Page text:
Help Me Find a Therapist
Informational page to aid in your search for finding the trauma-informed mental health professional that is just right for you
Tips, Links, & More
Relevant information including links, search tips, things to consider, and what to expect in a search for a trauma-informed mental health professional.
The #1 Thing to Remember
Before beginning your search for a new therapist, for the first time or if you’ve worked with one before, the key thing to remember is…Patience.
This can be a lengthy process that can feel overwhelming. In recent years especially, the mental health system has been overwhelmed and consequently the wait times for appointments can be longer than expected, especially for new clients.
Many offices and private practices do not have receptionists or additional staff outside of the therapist themselves; so waiting to hear back from phone calls or emails can take time.
You may need to reach to out a number of offices and therapy practices until you find one that works for you and has availability. In addition, the first one you find may or may not be a good fit for you. This does not mean you are beyond help or that you are unworthy of getting help; but rather it’s a reminder that this process takes time and that your self-worth is not tied to the length of time or the processes involved in finding the right mental health professional for you.
When looking for a trauma-informed therapist or other mental heath professional, it’s important to be as specific as possible. The more refined your search is, the more efficiently you can be matched to a professional who meets your needs.
Whenever possible include the following in your search:
“CPTSD, Complex PTSD, C-PTSD, or Complex Trauma”
These specific searches will help narrow down therapists who specialize in working with trauma survivors. In addition, many (but not all) mental health professionals who specialize in PTSD can also help with Complex PTSD. It’s important that, when you begin communicating with your new therapist, you specifically ask if they have experience in working with trauma survivors, and if they are aware of and have the training and skills to treat clients with Complex PTSD (CPTSD).
Psychology Today has a wonderful database of mental health professionals, and is one of the primary resources our team uses to work requests. The search tools available include a variety of filters so you can narrow your search to the therapist that is trained in the areas you are most intereseted in. Additional parameters include the ability to search by location, virtual or local services, modalities, insurance, gender preference, and many more.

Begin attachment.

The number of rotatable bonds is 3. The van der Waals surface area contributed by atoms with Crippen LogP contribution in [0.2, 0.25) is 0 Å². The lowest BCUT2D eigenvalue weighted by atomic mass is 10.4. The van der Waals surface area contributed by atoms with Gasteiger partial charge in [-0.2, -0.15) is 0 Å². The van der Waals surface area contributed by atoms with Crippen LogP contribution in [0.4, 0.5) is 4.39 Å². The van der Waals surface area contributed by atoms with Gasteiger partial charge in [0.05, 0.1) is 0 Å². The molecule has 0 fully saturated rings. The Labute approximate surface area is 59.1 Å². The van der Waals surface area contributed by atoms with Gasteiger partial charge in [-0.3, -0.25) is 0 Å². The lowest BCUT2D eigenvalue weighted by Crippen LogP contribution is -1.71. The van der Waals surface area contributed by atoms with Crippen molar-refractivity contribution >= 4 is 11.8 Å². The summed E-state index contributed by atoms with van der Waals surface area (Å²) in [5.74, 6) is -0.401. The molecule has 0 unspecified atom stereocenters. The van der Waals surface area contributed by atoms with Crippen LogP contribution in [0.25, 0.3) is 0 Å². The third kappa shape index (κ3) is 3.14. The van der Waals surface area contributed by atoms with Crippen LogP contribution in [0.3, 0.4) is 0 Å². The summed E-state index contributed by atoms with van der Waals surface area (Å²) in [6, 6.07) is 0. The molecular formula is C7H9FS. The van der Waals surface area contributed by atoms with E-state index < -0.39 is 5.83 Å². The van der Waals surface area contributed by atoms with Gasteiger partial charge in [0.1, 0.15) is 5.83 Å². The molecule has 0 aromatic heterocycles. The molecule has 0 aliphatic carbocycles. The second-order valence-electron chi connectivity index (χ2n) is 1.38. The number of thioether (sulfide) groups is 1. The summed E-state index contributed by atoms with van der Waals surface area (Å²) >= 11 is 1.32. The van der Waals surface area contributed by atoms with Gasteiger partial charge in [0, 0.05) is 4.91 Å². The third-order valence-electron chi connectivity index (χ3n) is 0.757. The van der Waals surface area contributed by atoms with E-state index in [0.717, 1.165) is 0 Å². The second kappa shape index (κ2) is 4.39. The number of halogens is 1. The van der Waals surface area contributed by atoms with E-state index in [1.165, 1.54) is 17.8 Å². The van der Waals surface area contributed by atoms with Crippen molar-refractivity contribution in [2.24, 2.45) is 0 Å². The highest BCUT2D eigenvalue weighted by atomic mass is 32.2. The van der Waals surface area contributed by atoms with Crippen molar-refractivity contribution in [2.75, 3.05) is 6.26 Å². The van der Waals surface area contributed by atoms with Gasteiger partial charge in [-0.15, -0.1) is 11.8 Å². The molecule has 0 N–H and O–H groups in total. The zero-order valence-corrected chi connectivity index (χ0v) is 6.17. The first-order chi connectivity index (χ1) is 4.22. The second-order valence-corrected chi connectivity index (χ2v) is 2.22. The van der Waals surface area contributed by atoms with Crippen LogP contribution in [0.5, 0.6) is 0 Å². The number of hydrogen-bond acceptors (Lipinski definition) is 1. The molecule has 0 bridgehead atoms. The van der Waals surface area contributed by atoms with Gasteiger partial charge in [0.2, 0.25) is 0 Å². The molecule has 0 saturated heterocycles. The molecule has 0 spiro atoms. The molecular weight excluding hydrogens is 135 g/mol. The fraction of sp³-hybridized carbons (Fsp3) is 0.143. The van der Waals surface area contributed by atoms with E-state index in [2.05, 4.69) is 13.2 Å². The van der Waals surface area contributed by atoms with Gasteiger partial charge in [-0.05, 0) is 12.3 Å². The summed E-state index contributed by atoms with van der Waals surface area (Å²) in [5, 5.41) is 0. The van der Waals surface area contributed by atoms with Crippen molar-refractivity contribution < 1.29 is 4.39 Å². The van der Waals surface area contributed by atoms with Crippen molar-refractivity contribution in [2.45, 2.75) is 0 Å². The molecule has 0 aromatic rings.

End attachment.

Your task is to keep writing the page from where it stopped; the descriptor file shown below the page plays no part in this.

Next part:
The intial screen has a small search box at the top for you to include the location you wish to search in. After that, you’ll be presented with a variety of filters to narrow down your search.
You can also search internationally by changing the country setting at the top of the page.
International Therapist Directory
Psychology Today offers a vast listing of both US and international therapists. Another wonderful resource to try for those outside of the US in particular is the International Therapist Directory.
This resource has counselors and therapists from more than 40 countries, and has similar search options to other databases.
On their main page you’ll see some basic search fields to help get you started, along with some typical searches for services including online, phone, in-person therapy, as well as therapists who are able to travel to your location.
Amwell is a large telehealth platform that works to provide quality physical and mental health care on demand, while keeping these services more affordable. It works to accomplish this mission by accepting 126 different insurance plans, offering a quick sign-up process, and providing an easy scheduling system that allows therapy seekers to receive support as efficiently as possible.
Our friends at Healthline have currated a list of culture-conscious therapists and resource databases:
Access to culture-conscious therapists is important for your well-being. Here are some resources to consider when looking for a therapist:
The Yellow Couch Collective, an online support group for Black women
Therapy for Black Girls
Black Mental Health Alliance
The National Asian American Pacific Islander Mental Health Association, a nonprofit dedicated to the mental health and well-being of the Asian American and Pacific Islander communities.
WeRNative, which provides Native American youth with tools for holistic health and growth, including mental health resources.
Therapy for Latinx
Thanks to our friends at Heathline for providing these additional searchable databases.
Teletherapy, which is therapy done remotely over the phone or via videoconferencing, makes it easy to explore therapy and its options. It’s convenient, and studiesTrusted Source have shown that therapy conducted over video chat can be just as effective as in-person therapy.
Remember, this list is not exhaustive. There are a large number of virtual resources available. It’s important to do research, read reviews, talk to others who have used telehealth services, so you can see what will work best for you.
Therapist Interview Questions
We can provide you with a list containing example questions which can be used when interviewing a new therapist. This typically takes place during the intitial sessions, in person or tele-health. This is the time when you and your potential new mental health professional get aquainted and begin laying the groundwork for how your program will go. These questions are meant to be a guideline, to help get you started, in determining the next steps in a therapuetic relationship. Please contact us to request this information.